President Benigno Simeon “BS” Aquino III is quoted as saying that the high volume of traffic commuters face while going along EDSA is a sign of a booming economy. He did not limit his pronouncement to the high traffic volume; he also employed positive spin on the rise of the Philippine Peso, which otherwise should be a cause for concern. He further added that these were better alternatives to having “dismal economic activity.”
“Maganda na siguro ang problema na binabanggit na ma-trapik sa EDSA, tama po yan, dahil marami ang nasa kalsada, buhay na buhay ang ating economiya kaysa naman walang trapik sa EDSAa dahil wala ng makabili ng gasolina na patakbuhin ang kanyang sasakyan (The heavy traffic on EDSA is a better problem, that’s right, because many vehicles are on the road because the economy is doing well. Having no traffic on EDSA, on the other hand, means nobody can buy gasoline for their cars),” the President said.
Is it just me, or did I just smell another big non-sequitur brain fart?
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BS Aquino might as well be telling his “bosses” to deal with the traffic because it has been there since time immemorial. The commuters have to deal with utter discomfort, overcrowded transport utilities, pollution coming from vehicles, and the utter stupidity of Filipino drivers, but hey, it’s a booming economy! The more gas his “bosses” buy, the more his oligarch friends get richer! It’s a booming economy!
Nice try, Noynoy. With every pronouncement like this that you make, you show the Philippines why you earned the BS moniker. Please, please stop trying to baffle us with bullshit like “booming economy” just to cover up your government’s complete lack of any systemic solution to the traffic problem primarily along EDSA.
What have been the results of the following methods that have been tried to ease the traffic situation?
1. That moronic road blessing commissioned by the Metro Manila Development Authority (MMDA) July last year.
2. The attempt to introduce a fixed salary scheme for bus drivers and conductors which was ultimately stopped by the Supreme Court.
3. The ABC bus segregation scheme where three classifications of buses stop at specified points
Out of the three above, the third seems to make the most sense. But whether it alone is enough remains to be seen.
While both private and public vehicles significantly contribute to the traffic volume, the inefficiency of the public transport system and the Filipinos’ lingering stupidity in dealing with it are things that have been pestering problems for years. Unless the government recognizes the futility of tingi-tingi solutions to three (3) fundamental roadblocks to solving the Philippine public transport system in the Philippines then the problems will persist. A large scale systemic solution is needed to deal with the high traffic volume.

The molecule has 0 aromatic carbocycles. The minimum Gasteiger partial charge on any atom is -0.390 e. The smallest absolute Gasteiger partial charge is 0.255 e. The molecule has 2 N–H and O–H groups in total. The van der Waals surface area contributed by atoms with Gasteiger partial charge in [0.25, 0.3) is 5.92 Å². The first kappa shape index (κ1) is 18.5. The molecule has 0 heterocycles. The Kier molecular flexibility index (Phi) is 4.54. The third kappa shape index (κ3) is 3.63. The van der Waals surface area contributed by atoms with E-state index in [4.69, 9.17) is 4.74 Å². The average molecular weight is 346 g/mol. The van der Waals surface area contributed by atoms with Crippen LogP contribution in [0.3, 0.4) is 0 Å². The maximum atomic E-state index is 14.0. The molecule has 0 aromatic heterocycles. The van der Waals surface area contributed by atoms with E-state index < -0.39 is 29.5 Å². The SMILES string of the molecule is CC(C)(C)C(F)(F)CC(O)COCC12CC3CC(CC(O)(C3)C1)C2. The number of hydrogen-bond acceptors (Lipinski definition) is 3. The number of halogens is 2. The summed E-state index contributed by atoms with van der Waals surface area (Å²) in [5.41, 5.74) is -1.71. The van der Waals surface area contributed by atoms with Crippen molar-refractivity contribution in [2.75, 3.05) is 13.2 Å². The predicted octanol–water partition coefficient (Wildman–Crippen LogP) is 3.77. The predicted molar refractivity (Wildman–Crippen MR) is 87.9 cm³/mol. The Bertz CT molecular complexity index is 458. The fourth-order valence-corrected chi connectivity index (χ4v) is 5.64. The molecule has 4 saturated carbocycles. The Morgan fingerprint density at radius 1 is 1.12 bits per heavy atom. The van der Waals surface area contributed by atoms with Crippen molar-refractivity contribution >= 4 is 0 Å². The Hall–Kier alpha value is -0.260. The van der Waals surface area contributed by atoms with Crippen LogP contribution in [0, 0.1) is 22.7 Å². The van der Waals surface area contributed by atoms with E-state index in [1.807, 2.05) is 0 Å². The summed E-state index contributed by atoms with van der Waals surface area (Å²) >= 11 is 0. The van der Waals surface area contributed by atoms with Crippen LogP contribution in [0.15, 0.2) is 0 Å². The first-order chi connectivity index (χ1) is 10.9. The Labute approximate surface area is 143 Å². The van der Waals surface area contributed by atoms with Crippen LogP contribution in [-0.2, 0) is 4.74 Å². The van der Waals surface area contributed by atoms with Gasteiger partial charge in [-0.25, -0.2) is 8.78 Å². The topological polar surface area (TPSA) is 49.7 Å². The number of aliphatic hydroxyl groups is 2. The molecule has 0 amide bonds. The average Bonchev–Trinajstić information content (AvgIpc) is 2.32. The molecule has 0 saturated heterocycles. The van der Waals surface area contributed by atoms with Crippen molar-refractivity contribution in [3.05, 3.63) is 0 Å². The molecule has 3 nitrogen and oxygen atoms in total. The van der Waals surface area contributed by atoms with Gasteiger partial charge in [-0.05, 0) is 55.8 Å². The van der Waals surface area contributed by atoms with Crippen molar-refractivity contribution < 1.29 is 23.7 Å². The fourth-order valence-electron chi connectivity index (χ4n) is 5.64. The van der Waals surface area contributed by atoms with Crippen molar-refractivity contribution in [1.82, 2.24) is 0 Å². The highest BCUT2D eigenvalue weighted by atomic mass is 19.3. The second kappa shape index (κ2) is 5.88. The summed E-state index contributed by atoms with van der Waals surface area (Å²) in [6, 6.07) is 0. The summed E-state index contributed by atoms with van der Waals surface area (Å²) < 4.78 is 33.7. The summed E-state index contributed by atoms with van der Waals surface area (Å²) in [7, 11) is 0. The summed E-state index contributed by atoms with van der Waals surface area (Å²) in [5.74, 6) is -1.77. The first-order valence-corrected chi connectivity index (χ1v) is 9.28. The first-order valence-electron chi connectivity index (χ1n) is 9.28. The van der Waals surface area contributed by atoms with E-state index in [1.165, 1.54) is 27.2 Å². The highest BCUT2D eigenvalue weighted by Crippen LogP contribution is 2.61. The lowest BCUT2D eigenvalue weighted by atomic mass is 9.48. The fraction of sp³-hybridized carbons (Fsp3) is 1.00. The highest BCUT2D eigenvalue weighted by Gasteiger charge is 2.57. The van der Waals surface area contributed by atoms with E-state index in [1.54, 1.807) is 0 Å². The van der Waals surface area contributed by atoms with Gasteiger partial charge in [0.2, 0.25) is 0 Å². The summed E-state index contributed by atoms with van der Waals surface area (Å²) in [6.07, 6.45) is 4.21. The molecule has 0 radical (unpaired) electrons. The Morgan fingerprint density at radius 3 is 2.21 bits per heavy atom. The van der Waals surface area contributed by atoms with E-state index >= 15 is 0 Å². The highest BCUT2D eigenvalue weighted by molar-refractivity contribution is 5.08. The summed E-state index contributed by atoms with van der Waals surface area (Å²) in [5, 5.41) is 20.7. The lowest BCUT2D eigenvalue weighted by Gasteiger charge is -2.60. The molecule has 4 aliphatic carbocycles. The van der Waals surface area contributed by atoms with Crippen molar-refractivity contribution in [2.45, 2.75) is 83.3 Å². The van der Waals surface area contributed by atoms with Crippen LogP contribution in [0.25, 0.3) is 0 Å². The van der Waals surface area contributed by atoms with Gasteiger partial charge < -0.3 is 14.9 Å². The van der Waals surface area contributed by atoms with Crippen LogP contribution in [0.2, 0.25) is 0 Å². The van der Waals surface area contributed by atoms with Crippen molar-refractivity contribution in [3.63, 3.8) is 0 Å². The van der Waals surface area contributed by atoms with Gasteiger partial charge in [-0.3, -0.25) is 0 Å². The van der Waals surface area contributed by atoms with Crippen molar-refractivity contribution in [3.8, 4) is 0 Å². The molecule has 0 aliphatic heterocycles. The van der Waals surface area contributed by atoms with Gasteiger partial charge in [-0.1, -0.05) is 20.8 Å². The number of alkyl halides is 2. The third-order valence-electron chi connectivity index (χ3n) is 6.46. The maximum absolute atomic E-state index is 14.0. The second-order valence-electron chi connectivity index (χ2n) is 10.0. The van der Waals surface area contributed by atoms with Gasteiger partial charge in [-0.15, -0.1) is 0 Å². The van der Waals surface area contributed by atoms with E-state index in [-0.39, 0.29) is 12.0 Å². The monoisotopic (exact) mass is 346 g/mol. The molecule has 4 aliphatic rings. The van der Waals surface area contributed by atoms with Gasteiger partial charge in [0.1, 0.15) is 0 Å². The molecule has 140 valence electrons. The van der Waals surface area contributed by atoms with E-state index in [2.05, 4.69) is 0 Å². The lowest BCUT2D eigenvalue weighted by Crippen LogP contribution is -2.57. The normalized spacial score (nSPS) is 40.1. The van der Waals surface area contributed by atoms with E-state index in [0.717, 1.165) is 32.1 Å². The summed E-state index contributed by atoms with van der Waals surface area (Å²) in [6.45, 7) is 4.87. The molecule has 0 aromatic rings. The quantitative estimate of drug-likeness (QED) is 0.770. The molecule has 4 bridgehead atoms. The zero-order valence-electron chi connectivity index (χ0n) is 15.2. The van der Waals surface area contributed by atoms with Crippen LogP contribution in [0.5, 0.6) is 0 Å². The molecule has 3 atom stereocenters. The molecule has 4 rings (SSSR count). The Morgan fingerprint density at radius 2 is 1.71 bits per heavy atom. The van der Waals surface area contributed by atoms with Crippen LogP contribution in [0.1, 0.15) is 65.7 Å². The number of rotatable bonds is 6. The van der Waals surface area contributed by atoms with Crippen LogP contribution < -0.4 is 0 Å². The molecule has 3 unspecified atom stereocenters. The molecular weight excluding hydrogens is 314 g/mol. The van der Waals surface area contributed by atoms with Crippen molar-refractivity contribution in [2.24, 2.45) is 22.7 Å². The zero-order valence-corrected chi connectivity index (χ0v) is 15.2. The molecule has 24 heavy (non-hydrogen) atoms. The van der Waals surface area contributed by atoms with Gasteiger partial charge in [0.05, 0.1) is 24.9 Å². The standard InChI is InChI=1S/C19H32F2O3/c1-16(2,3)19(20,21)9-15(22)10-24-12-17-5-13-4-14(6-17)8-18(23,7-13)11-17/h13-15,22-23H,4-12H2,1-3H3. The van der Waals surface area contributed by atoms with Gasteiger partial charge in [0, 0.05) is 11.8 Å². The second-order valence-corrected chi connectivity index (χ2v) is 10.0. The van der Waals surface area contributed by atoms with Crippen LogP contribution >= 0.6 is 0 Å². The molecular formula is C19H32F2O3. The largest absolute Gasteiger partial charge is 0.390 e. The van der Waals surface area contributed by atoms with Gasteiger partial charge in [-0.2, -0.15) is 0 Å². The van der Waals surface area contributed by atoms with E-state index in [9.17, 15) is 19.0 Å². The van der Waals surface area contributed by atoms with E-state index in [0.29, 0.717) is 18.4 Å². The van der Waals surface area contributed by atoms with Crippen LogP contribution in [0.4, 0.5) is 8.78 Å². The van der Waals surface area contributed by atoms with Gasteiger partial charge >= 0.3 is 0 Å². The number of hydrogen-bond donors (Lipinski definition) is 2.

With regards to the rise of the Philippine Peso, the business process outsourcing (BPO) sector here in the Philippines does not consider it good news. The Business Processing Association of the Philippines (BPAP) has expressed concern that rising costs and decreasing revenue make it more difficult for them to keep operations here in the Philippines.
Keep in mind that local jobs provided by the BPO sector constitute a big part of the pie. A rise in the peso will only serve to slow down or curtail all together any more prospects of growth in that industry.
Let us not forget as well that because overseas foreign workers (OFW’s) send home to their palamunin relatives back home in US dollars, a rising peso means that the dollar’s value in peso steadily becomes less and less.
So once again, what is the government doing long-term to steer the Philippine economy away from its excessive dependence on BPO and OFW remittances?
Is this the booming economy that BS Aquino is talking about? The traffic volume problem and the inflation risk waiting to happen are signs of it, indeed.
A bubble waiting to burst, to be more exact.
А вы, друзья, как ни садитесь, все в музыканты не годитесь. – But you, my friends, however you sit, not all as musicians fit.